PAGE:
Matching the Production Style to the Image - High Energy Means High Contrast

Matching the Production Style to the Image – High Energy Means High Contrast



The Following is an excerpt from the SLR Lounge Lightroom Preset System v5 and accompanying workshop from the Lightroom Workshop Collection v5.  The Lightroom Preset System is designed to take you from Ordinary to Extraordinary photos in just a few seconds and clicks within Lightroom 4 and Lightroom 5.


One thing that we like to do within our studio is match the post production style to the overall emotion and story within the image. We feel that doing so leads to a much stronger overall image.

So in scenes that have a lot of energy, we want to emphasize the excitement with a colorful, high contrast production style. For this tutorial, we are using this sparkler exit photo which should be well complimented by the high contrast edit. The SLR Lounge Lightroom Preset System v5 has presets specifically for high contrast portraits which we are going to apply to this photo. Not to worry, we are going to demonstrate all of the settings below.

Here is what our image looks like before and after our presets are applied.


Lightroom Preset System v5 Mixology

For those who have the Preset System, you can follow the Mixology Recipe below to get to the same results. If you don’t have the Preset System, please read the article or watch the video below to see exactly how this look was achieved.

Develop Mixology
01-10 BASE-SOFT: 14a. Heavy Crush – Skin Desat

Local Adjustment
Radial Filter: 03 Burn (Darken) -0.5 Stop (watch video tutorial for reference)

Written Tutorial

Step 1: Checking the EXIF data


The first thing we generally do is take a look at how the image was shot. Doing so, gives us a lot of information on things we need to look out for when post producing. To check the EXIF data press “i”.  This image was shot with a Nikon D700 at ISO 6400. This is important to keep in mind because Nikon cameras tend to shoot skin tones slightly green, and this high of an ISO might also present a noise issue.

Step 2: Apply Preset

After we adjust Color Temperature and Tint to taste, we apply the “01-10 BASE-SOFT: 14a. Heavy Crush – Skin Desat” preset. This preset adds contrast to the photo and makes adjustments to desaturate skin tones.  The Contrast is being raised and the Shadows and Blacks are being dropped in order to boost overall image contrast. To flatten out the highlights over skin tones, we have dropped the Highlights and Whites.  In the Tone Curve we have a subtle “S” shaped contrast boosting tone curve to add a bit of contrast back specifically where we need it.

Here are the final Basic and Tone Curve Panel settings:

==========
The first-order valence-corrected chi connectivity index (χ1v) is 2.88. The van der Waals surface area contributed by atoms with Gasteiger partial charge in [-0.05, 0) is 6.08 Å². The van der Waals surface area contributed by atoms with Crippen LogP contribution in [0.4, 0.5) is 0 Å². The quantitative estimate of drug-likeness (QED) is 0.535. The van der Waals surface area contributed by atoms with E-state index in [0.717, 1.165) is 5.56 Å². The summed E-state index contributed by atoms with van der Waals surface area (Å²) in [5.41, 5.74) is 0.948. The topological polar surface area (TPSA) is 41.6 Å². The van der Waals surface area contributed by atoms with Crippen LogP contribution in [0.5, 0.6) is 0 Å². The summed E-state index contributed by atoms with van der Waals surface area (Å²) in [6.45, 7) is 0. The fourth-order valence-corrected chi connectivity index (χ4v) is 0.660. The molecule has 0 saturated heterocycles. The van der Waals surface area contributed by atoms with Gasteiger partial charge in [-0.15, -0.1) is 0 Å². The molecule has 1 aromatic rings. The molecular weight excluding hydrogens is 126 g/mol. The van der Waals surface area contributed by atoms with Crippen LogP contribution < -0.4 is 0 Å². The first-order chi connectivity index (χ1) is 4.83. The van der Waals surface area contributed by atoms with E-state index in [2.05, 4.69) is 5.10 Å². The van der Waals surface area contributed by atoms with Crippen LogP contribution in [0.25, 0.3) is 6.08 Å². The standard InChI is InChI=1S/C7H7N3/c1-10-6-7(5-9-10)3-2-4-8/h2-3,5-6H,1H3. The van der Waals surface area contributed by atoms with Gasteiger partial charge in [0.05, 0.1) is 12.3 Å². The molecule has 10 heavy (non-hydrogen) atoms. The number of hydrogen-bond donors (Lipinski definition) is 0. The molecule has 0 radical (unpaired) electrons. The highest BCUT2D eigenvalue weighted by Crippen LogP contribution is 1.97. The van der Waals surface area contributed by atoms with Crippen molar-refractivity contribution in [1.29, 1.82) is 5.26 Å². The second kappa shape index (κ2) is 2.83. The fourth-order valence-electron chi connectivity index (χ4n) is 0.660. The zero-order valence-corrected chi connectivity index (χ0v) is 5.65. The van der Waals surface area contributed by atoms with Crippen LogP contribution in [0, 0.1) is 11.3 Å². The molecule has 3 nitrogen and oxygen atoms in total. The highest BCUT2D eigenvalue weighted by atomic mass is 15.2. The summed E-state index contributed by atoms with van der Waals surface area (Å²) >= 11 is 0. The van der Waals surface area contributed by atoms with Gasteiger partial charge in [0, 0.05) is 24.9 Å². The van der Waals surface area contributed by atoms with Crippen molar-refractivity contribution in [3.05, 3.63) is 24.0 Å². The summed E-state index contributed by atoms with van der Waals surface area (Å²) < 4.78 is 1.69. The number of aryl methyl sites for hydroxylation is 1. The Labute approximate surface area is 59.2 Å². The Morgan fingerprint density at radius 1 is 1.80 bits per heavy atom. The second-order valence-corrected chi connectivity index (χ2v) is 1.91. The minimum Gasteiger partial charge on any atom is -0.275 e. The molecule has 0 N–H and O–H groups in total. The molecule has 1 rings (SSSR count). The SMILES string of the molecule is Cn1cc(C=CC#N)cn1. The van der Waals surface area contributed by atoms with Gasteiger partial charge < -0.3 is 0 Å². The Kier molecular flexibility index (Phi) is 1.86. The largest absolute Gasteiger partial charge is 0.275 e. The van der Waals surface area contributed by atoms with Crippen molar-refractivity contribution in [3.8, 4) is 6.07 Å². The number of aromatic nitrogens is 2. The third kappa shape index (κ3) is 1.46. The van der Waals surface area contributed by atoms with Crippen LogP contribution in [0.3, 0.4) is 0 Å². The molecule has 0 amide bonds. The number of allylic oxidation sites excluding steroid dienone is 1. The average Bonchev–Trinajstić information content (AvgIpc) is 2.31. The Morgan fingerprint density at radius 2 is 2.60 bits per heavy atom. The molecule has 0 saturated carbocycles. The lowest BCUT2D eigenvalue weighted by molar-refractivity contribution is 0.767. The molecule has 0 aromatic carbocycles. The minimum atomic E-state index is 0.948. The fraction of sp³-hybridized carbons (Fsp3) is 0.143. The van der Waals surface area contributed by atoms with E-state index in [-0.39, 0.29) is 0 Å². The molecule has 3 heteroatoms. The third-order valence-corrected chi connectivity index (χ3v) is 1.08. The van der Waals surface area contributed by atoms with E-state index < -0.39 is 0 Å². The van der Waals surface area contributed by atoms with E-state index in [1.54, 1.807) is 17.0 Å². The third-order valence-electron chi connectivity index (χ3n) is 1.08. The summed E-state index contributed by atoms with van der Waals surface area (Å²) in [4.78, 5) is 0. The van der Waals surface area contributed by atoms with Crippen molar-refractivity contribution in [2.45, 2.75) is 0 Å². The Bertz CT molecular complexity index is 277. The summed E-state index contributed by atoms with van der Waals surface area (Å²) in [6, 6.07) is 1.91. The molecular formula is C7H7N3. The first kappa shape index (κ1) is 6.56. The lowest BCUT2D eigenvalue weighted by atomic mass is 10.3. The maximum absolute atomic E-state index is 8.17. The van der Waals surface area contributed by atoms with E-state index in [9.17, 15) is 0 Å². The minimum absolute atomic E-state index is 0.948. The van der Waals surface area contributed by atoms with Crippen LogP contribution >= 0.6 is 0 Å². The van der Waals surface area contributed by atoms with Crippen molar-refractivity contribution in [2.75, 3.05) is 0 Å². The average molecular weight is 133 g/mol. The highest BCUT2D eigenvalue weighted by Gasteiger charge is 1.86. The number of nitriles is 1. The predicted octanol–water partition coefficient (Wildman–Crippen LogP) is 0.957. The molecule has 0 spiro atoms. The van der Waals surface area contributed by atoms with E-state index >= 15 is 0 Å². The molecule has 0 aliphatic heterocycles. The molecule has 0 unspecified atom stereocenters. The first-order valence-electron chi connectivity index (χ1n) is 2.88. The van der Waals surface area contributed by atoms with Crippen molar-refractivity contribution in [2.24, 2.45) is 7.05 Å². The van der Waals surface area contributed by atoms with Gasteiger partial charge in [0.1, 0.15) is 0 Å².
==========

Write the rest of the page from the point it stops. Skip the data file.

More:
We have our standard Sharpening and Noise Reduction adjustments applied to this image. Even though this image was shot at a high ISO,the D700 takes such great photos at ISO 6400 that we don’t have to raise any of the Noise Reduction Luminance beyond what we already have.

In the HSL our Reds and Oranges are slightly dropped in order to desaturate heavy reds and oranges that can appear within skin tones when we are doing a high contrast edit.


Step 3: Add Radial Filter

The last thing we’re going to do is add a Radial Filter to this image. This filter is unique to Lightroom 5, but Lightroom 4 users can get the same effect by adjusting the vignette settings, or by using an Adjustment Brush and painting around the outside of the image.


We’re pairing the Radial Filter with our “03 Burn (Darken) -0.5 Stops” preset to get a nice vignette around our couple. We adjust the Feather to 70 to make the effect more subtle.


Some people may comment that shadow details are being clipped, but that’s okay for this image. Remember, we edited this image to fit the mood and energy, not for it to be technically “color correct.” Making this high energy photo a high contrast one is a stylistic choice, and we love the way it looks. Here’s what our photo looks like before and after our edit.





Watch the Video Tutorial

If you would like to see exactly how all of the settings and adjustments were applied, please watch the video from the SLRLounge youtube video channel.

Conclusion and Learn More

We hope you all enjoyed this tutorial. If you are interested in learning more or purchasing the SLR Lounge Lightroom Preset System v5 or the newly released Lightroom Workshop Collection v5, please click any of the links in this article.

Read more from our Post Production category

Post Production Pye I hate speaking of myself in the third person, haha. I am a Partner and professional photographer with Lin and Jirsa Los Angeles Wedding Photography, and the Senior Editor for SLR Lounge Photography Tutorials. I am passionate about photography as an art as well as my part as an educator in the industry. Subscribe to our YouTube Channel and feel free to hit me up with questions anytime on Facebook.